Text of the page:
Thus, the Federal Circuit held that the district court “clearly abused its discretion in denying transfer of venue to the Southern District of Ohio.”
Future Litigation in East Texas
The TS Tech decision will reduce the number of patent cases that are filed in East Texas, because most cases will lack substantial connection to the venue. Physical evidence, documentary evidence, key witnesses, a party’s office(s), and a party state of incorporation are located typically in other state(s). Consequently, the “private” factors10 to be considered will typically favor litigating a case somewhere else. Similarly, the “public” factors11 often will be neutral because they will neither favor nor oppose transfer to another venue. At a minimum, this decision will encourage defendants to file transfer motions in order to escape the district.
However, it is unlikely that “patent trolls” will abandon East Texas. The trolls may attempt to manufacture fact patterns conducive to venue by opening office(s) in the district, moving any physical and documentary evidence to the local office(s), pre-selecting “key” witnesses such as experts who are geographically local, and/or incorporating their companies in Texas.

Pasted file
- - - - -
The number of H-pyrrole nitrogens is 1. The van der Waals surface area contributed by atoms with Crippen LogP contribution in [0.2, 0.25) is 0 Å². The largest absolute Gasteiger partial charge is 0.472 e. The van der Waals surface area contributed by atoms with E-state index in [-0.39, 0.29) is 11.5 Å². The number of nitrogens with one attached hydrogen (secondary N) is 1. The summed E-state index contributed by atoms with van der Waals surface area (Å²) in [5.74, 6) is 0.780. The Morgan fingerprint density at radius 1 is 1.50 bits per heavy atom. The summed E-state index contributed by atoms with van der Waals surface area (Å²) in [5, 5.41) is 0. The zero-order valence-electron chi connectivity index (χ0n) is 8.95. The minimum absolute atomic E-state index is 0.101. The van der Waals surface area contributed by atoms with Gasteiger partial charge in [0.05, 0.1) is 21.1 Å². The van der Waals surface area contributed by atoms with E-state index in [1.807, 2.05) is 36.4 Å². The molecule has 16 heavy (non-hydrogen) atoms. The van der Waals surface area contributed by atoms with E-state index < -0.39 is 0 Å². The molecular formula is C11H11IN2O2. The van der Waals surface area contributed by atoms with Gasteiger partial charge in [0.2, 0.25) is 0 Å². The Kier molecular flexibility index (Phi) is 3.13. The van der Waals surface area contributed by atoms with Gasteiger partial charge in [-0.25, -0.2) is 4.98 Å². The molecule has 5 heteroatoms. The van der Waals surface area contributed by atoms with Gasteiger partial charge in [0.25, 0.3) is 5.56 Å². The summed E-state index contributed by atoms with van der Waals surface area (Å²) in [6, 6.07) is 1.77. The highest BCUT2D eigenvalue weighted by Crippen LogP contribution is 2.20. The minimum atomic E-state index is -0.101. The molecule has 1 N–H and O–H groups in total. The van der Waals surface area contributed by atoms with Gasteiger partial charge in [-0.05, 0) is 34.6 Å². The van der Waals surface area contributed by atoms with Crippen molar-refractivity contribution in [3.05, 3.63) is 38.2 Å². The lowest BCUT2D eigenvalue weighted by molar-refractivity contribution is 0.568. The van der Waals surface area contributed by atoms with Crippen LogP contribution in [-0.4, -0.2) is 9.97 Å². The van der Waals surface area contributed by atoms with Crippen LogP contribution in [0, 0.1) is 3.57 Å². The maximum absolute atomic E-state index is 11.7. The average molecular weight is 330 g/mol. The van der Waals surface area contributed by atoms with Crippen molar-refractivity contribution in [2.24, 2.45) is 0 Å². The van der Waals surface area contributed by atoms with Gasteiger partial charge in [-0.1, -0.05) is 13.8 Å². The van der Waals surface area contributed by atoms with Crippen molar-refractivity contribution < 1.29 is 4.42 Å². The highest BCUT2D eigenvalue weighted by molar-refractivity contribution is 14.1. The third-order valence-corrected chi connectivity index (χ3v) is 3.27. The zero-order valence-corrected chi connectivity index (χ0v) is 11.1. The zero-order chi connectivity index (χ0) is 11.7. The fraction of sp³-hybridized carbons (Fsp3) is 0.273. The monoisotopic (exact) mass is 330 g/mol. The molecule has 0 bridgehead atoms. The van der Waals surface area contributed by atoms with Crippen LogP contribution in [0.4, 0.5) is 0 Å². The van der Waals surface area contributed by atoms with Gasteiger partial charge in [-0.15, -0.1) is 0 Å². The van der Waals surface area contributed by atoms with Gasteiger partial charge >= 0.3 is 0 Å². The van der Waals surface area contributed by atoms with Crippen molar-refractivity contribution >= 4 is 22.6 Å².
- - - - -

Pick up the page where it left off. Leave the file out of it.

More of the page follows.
Another possible strategy is for trolls to include as additional defendants a few small Texas businesses, including businesses that are literally “mom and pop” operations. This type of approach would generate some connection between some defendants and the venue. However, if this tactic is successful, East Texas businesses can expect to become regular targets of litigation by patent infringement plaintiffs in need of “anchors” to tie a case to a venue that would otherwise fail to satisfy the dictates of § 1404(a).
Only time will tell if these types of approaches will be effective. For others, this strategy is not practical. When all is considered, it looks like the “sun will set” for patent cases in East Texas.